First Nero with all the cavalry arrived, then Porcius with the light-armed caught up with them.
And while they made skirmishing attacks from every side and charged the weary column, and the Carthaginian, now abandoning a march which resembled a flight, was aiming to lay out a camp on the hill above the bank of the river, came Livius with
all the infantry forces, not in marching order, but formed and armed to begin the battle at once.
But after they had combined all their troops and the line had been drawn up, Claudius on the right wing,1
Livius on the left, prepared for battle, while the command of the centre was assigned to the praetor.
Hasdrubal, on seeing that he must fight, ceased fortifying his camp and placed his elephants in the front line before the standards. Flanking the elephants,2
on the left wing he placed the Gauls facing Claudius —not so much that he trusted them, as that he believed the enemy was afraid of them.
The right wing facing Marcus Livius he took for himself and his Spanish troops, and above all he rested his hopes on these veteran soldiers.3
The Ligurians were placed in the centre behind the elephants. But the battle-line was deep rather than widely extended. A projecting hill shielded the Gauls.
That part of the front which the Spaniards held clashed with the left wing of the Romans, whose [p. 401]
whole right wing extended beyond the fighting and4
had nothing to do. The hill facing them prevented them from attacking either in front or on the flank.
Between Livius and Hasdrubal a mighty battle had begun, and a savage slaughter on both sides was in progress.
There both generals5
were engaged, there the greater part of the Roman infantry and cavalry, there the Spanish troops, the old soldiers, acquainted also with the Roman mode of fighting, and the Ligurians, a hardy race of warriors. To the same place came the elephants, which had thrown the front lines6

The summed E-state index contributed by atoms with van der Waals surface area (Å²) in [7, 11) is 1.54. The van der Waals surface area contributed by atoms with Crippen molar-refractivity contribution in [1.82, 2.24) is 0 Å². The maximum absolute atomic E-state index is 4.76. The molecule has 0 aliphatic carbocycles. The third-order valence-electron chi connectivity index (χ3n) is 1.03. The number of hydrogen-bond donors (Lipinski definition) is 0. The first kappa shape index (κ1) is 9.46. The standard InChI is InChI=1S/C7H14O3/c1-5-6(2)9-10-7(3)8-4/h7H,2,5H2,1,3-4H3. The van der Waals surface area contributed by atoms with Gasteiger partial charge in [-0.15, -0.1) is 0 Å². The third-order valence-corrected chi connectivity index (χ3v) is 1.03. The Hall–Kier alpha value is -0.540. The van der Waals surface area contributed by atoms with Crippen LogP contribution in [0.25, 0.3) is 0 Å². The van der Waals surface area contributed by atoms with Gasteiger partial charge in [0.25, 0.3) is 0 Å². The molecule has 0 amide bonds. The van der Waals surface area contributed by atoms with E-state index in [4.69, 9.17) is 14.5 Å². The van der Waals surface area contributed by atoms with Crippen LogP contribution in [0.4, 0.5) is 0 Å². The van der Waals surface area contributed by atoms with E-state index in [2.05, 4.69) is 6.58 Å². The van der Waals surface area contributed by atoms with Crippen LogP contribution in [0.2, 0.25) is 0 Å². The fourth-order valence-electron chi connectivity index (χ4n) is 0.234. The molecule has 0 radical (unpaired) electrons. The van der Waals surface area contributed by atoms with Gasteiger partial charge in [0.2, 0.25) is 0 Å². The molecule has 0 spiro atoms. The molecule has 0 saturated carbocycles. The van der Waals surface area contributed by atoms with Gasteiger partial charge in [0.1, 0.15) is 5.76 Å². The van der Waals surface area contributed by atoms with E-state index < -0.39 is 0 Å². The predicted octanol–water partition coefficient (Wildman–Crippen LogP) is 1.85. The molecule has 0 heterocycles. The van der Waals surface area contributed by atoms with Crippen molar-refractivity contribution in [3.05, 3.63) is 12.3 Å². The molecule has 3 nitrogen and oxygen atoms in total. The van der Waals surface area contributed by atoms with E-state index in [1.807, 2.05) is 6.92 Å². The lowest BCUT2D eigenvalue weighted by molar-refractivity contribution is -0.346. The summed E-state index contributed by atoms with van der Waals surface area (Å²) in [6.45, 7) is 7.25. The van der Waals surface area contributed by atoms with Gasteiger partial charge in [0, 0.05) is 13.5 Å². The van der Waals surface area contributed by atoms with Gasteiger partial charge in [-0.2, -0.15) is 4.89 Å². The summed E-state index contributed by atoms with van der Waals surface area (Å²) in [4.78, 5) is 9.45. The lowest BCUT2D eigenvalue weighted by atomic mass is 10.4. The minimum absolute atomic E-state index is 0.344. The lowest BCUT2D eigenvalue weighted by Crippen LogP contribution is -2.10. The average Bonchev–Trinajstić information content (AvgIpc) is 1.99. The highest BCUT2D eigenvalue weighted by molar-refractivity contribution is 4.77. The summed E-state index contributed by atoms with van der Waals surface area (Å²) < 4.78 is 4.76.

into confusion by their first charge and had by this time forced the standards back.
Then as the conflict and the shouting increased, they were no longer under control and roamed about between the two battle-lines,7
as though uncertain to whom they belonged, not unlike ships drifting without their steering-oars.
Claudius shouted to his soldiers, “Why then have we covered so long a march at headlong speed?” and endeavoured without success to lead his line up the hill.
Thereupon, after discovering that they could not get to the enemy in that direction, he drew off a number of cohorts from the right wing, where he saw that they would be standing idly by instead of fighting.
He led them round behind the battle-line,8
and to the surprise not only of the enemy, but also of his own troops, charged into the enemy's right flank. And such was his speed that, soon after showing themselves on the flank, they were already attacking the rear. Thus from all sides, front, flank, rear, the Spaniards and Ligurians [p. 403]
were slain, and the slaughter had now reached the9
At that point there was the least fighting; for a large proportion of them were not with the standards, having slipped away in the night and lying asleep scattered over the fields.
And further, those who were present, being exhausted by marching and lack of sleep, lusty, but utterly lacking in endurance, could scarcely carry their arms on their shoulders.
And now it was midday, and thirst and heat exposed the gasping men to unlimited slaughter or capture.